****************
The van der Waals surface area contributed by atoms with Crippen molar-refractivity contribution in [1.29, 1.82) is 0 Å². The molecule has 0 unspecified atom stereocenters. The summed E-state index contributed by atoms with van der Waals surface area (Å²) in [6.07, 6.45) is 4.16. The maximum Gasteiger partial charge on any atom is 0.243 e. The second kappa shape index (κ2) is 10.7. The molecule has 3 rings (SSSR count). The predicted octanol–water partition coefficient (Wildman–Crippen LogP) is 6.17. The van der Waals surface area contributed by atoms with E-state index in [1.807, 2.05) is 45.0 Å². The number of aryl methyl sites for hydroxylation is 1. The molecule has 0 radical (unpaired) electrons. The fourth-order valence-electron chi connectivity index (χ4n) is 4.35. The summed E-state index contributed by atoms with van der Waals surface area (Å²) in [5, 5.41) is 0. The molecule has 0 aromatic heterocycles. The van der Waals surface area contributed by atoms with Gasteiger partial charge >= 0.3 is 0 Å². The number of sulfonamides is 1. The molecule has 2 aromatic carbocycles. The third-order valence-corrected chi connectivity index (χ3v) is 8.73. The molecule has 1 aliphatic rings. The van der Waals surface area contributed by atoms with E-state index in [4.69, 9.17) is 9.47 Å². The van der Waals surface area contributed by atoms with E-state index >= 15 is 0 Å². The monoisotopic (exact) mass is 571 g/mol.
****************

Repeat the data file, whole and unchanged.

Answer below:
The van der Waals surface area contributed by atoms with Crippen molar-refractivity contribution in [1.29, 1.82) is 0 Å². The molecule has 0 unspecified atom stereocenters. The summed E-state index contributed by atoms with van der Waals surface area (Å²) in [6.07, 6.45) is 4.16. The maximum Gasteiger partial charge on any atom is 0.243 e. The second kappa shape index (κ2) is 10.7. The molecule has 3 rings (SSSR count). The predicted octanol–water partition coefficient (Wildman–Crippen LogP) is 6.17. The van der Waals surface area contributed by atoms with E-state index in [1.807, 2.05) is 45.0 Å². The number of aryl methyl sites for hydroxylation is 1. The molecule has 0 radical (unpaired) electrons. The fourth-order valence-electron chi connectivity index (χ4n) is 4.35. The summed E-state index contributed by atoms with van der Waals surface area (Å²) in [5, 5.41) is 0. The molecule has 0 aromatic heterocycles. The van der Waals surface area contributed by atoms with Gasteiger partial charge >= 0.3 is 0 Å². The number of sulfonamides is 1. The molecule has 2 aromatic carbocycles. The third-order valence-corrected chi connectivity index (χ3v) is 8.73. The molecule has 1 aliphatic rings. The van der Waals surface area contributed by atoms with E-state index in [4.69, 9.17) is 9.47 Å². The van der Waals surface area contributed by atoms with E-state index >= 15 is 0 Å². The monoisotopic (exact) mass is 571 g/mol.